Addiction is considered a long-term disease of the brain. This condition is characterized by an inability to stop or control your use of a specific substance despite facing negative consequences when abusing it. While tolerance and dependence are signs of addiction, you must also experience psychological cravings and an inability to control your consumption of the drug.

The risk factors for developing an addiction include:[2]

  • Family history of substance abuse
  • Peer pressure
  • Physical or sexual abuse
  • Early exposure to drugs when the area of the brain responsible for decision-making and impulse control is underdeveloped
  • High levels of unmanaged stress
  • Lack of parental guidance
  • Unmanaged mental health conditions

Spotting the Signs of Drug Addiction

If you have developed a tolerance and a dependence on a medication or an illicit substance, you might be wondering how to tell if you have an addiction. The easiest way to determine whether you are struggling with a substance use disorder is to ask yourself whether you can stop using the drug. If you cannot control using the substance and have experienced consequences as a result of your substance use, you are most likely struggling with addiction.

Other signs of drug addiction include:[3]

  • Consuming the substance in larger amounts or more frequently than intended
  • Desiring to cut down or stop the use of a substance and being unsuccessful
  • Spending a lot of time obtaining, using, or recovering from the effects of a substance
  • Experiencing a craving or uncontrollable urge to use a substance
  • Being unable to complete responsibilities at home, work, or school due to the use of a substance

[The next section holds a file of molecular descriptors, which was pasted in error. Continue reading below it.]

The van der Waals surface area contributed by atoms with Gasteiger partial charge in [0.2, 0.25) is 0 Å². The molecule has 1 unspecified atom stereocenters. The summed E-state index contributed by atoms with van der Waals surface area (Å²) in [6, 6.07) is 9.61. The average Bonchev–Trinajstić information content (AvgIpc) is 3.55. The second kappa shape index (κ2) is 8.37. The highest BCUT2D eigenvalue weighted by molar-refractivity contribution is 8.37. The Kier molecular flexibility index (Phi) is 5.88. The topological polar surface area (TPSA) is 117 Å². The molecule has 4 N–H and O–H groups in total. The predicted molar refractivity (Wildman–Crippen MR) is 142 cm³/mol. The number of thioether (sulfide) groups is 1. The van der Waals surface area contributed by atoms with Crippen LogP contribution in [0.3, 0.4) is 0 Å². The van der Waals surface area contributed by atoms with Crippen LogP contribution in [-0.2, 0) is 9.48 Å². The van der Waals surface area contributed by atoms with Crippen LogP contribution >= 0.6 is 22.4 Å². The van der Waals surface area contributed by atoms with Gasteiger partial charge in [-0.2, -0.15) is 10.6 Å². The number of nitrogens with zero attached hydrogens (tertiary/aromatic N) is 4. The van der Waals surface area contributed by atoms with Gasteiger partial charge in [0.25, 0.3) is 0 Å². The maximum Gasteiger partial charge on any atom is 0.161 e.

• Continuing to use the substance despite facing social or interpersonal issues
  • Becoming less interested in previously enjoyed activities because you would rather abuse the substance
  • Frequently using substances in risky situations, such as while driving or at work
  • Continuing to use a substance despite facing medical or health complications
  • Developing a tolerance to a substance
  • Experiencing withdrawal when you cannot use a substance

If you experience 3 or more of the above-mentioned symptoms, you could be struggling with an addiction. Addiction should always be treated by a professional drug rehab where you can receive the necessary tools and support to achieve long-term recovery.

Find Help for Drug Tolerance, Dependence, and Addiction

If you or a loved one are concerned that you are suffering from an addiction, it’s time to seek professional help. At Carolina Center for Recovery, we can provide you with evidence-based behavioral therapy, group counseling, holistic therapies, and relapse prevention planning to ensure that you achieve long-term recovery from addiction.

To learn more about our drug and alcohol rehab programs, contact Carolina Center for Recovery today.


  1. The National Institute on Drug Abuse (NIDA): NIDA IC Fact Sheet 2022, Retrieved July 2023 From
  2. The National Institute on Drug Abuse (NIDA): Understanding Drug Use and Addiction, Retrieved July 2023 From
  3. The National Library of Medicine: Substance Use Screening and Risk Assessment in Adults, Retrieved July 2023 From